Yesterday I objected to Jonathan Chait’s claim that ideas are overrated on the grounds that, contrary to his assertion, it is quite possible to concisely state general but meaningful ends around which Democratic governing philosophy ought to be organized. Today I want to address Chait’s argument that “big ideas” have neither been important in the Republican ascendancy to power nor are likely to be important in reviving Democratic prospects.
Consider the forty-year realignment of the electorate toward the Republican Party. Since the Nixon Administration, the GOP has proposed a number of original and bold policy ideas that have advanced their agenda and shifted the balance of political power:
• The neoconservative confrontational foreign policy toward the Soviet Union
• Welfare reform
• Supply-side fiscal policies
• Block grants to states and cities
• Faith-based service delivery
Democrats generally oppose these policies or their conservative details, but they have been successful electorally.
It is true, as Chait notes, that the Democratic Party has had no shortage of ideas themselves during this period. Many of these ideas have been both good on the merits and successful:
• Environmental protection
• Tax simplification in the mid-eighties
• Deficit reduction in the nineties
• Work supports such as the expansion of the Earned Income Tax Credit
• Reinventing government
• Incremental health care coverage expansions
What is striking is how many of these policies tend toward the incremental and moderate. The fact of the matter is that those are the types of policies that have produced success for the Party. Consider an analogous list of unsuccessful proposals or unpopular policies:
• Universal health care
• Federal support for smaller class sizes or more teachers, national education standards
• More money for housing, job training, and unemployment
• Affirmative action and busing
• Greater international cooperation and strengthening the United Nations (though this has grown more popular over time and will likely continue to)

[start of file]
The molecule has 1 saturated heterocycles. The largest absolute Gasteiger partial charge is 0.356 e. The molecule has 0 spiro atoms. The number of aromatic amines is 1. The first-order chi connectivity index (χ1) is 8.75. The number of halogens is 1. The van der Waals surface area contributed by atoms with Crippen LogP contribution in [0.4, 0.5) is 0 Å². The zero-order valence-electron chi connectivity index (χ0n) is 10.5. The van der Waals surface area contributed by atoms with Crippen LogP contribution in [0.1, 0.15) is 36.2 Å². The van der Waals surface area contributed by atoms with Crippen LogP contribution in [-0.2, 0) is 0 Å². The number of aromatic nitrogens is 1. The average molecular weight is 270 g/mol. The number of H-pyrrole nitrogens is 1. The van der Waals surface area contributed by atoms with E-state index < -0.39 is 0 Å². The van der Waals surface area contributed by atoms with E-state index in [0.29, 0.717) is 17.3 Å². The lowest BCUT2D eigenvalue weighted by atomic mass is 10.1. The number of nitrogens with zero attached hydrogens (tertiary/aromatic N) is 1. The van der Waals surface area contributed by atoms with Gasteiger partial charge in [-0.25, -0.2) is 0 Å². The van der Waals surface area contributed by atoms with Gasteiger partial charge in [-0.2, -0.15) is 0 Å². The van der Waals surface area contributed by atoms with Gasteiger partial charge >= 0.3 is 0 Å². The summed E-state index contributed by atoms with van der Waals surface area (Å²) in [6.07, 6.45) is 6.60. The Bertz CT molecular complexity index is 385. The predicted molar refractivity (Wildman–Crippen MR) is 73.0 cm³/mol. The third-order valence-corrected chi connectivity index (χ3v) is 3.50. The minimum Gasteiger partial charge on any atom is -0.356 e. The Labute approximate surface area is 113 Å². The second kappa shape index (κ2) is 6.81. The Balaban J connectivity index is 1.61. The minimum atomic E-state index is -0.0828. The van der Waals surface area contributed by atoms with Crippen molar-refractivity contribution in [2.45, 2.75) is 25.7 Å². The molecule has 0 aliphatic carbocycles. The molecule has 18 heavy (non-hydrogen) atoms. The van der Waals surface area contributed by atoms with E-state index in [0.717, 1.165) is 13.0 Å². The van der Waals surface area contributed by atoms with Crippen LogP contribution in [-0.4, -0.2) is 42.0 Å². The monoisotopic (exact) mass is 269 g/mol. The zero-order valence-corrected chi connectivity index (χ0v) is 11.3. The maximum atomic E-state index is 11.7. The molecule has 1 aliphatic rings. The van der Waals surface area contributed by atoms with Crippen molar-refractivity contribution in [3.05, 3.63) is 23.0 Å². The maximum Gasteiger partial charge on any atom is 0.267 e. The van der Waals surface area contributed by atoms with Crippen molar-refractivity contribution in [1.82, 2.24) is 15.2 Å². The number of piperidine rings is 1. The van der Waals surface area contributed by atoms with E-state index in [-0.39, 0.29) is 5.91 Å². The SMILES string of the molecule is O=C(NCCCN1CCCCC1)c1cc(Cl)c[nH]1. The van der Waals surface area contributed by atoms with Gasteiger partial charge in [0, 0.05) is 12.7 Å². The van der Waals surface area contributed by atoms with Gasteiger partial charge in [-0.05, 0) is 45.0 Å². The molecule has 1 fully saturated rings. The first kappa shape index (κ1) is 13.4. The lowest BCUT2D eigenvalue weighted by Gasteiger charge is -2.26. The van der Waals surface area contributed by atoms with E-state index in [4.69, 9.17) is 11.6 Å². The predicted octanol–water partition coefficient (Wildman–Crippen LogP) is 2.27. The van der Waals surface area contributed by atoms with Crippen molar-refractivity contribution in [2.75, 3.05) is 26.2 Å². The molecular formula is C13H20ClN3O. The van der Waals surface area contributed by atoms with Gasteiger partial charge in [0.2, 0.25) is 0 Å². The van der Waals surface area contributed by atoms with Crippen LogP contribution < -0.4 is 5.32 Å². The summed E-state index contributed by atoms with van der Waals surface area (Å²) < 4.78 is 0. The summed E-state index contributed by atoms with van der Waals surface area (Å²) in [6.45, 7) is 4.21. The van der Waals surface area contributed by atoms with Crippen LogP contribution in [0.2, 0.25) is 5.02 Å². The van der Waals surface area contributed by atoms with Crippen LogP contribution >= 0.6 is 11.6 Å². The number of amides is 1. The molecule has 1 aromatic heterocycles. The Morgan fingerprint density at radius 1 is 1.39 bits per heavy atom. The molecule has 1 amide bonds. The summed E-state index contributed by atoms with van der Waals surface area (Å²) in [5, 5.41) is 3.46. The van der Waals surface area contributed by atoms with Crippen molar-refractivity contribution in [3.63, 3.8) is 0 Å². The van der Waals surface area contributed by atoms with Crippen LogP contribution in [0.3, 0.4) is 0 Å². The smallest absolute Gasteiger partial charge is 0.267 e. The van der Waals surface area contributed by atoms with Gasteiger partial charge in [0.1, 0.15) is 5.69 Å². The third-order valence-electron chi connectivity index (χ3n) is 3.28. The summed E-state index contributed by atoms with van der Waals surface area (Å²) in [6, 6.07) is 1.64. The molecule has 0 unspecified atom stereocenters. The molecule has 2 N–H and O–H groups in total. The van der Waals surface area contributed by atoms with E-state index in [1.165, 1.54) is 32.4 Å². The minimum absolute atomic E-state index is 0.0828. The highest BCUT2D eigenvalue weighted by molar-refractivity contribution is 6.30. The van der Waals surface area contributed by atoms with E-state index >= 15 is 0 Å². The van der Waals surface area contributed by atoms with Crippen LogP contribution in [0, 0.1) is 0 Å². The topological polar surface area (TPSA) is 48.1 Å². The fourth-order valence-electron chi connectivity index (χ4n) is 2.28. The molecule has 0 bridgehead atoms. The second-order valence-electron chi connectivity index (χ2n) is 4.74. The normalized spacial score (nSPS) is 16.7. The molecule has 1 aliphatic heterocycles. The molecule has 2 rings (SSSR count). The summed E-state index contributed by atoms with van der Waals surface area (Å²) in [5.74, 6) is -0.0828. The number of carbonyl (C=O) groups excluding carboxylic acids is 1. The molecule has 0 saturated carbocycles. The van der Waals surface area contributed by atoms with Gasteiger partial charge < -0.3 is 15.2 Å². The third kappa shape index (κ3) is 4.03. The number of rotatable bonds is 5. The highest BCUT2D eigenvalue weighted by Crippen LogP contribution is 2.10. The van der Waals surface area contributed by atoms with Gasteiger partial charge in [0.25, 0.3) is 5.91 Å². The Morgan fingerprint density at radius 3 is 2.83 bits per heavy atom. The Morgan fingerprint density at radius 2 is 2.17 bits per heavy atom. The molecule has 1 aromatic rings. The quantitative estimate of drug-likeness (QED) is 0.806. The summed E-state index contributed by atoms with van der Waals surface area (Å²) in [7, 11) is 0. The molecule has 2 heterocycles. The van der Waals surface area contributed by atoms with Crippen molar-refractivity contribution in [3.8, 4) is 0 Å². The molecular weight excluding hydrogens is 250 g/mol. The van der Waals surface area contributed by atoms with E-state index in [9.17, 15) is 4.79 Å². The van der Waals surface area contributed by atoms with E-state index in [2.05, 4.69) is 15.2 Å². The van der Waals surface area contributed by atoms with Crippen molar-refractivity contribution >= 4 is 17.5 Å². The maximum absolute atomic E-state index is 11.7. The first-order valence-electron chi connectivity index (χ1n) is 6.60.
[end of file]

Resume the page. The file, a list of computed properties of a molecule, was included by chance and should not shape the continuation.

• Stronger regulation of business and greater worker protection
• Strategic industrial policy
• Maintaining or raising taxes on the wealthy
The point is not that these are bad ideas, just that they have failed to resonate politically or have proven enormously difficult to advance. Republicans have succeeded not because their ideas have been somehow more creative, beneficial, or up to the task. They have succeeded because popular preferences are more sympathetic to them.
Recognizing that ideological disadvantage faced by Democrats precedes tactical and candidate weakness – rather than attributing under-performance to tactics and candidates themselves – leads to a rather different prescription for reviving Democratic prospects. It points to the importance of new ideas that address electoral weaknesses while staying true to progressive principles.
For starters, the Party needs to develop a tighter over-arching vision about what it stands for. I argued yesterday that an emphasis on equal opportunity and security would be particularly effective. Democrats also should adjust their priorities, devoting more attention, for instance, to national security. Some counterproductive (and arguably non-progressive) stances and policies ought to be downplayed or even jettisoned. We also need to think about electorally viable ways to find the money to pay for programs we wish to create or expand.
In addition, the Party must propose new means of achieving long-standing policy goals. For example, many Democrats have a knee-jerk reaction to voucher-type programs such as those sometimes proposed for elementary and secondary education, social security, and Medicare. On the other hand, progressives support food stamps and Section 8 housing, which are essentially voucher programs. It is not the case that vouchers are simply always preferable to provision by the state, but there is a lot of gray here. One can propose education voucher programs limited to public institutions, for instance.
Finally, the party needs to develop new ideas for new problems. Terrorism is obviously the most important of these. Economic insecurity may also be such an issue, and the advance of biotechnology will dramatically transform debates over opportunity and values.
Ideas matter, though not in isolation from voter preferences. The story of the past forty years is one of economic, geopolitical, and social change favoring Republicans, producing a realignment that was abetted by unpopular Democratic ideas and some popular Republican ones. Democrats need not change dramatically – recent elections have, of course, been remarkably close. But new ideas that are consistent with progressives’ core values can help win over more voters and shift the electoral map decisively in the Democrats’ favor.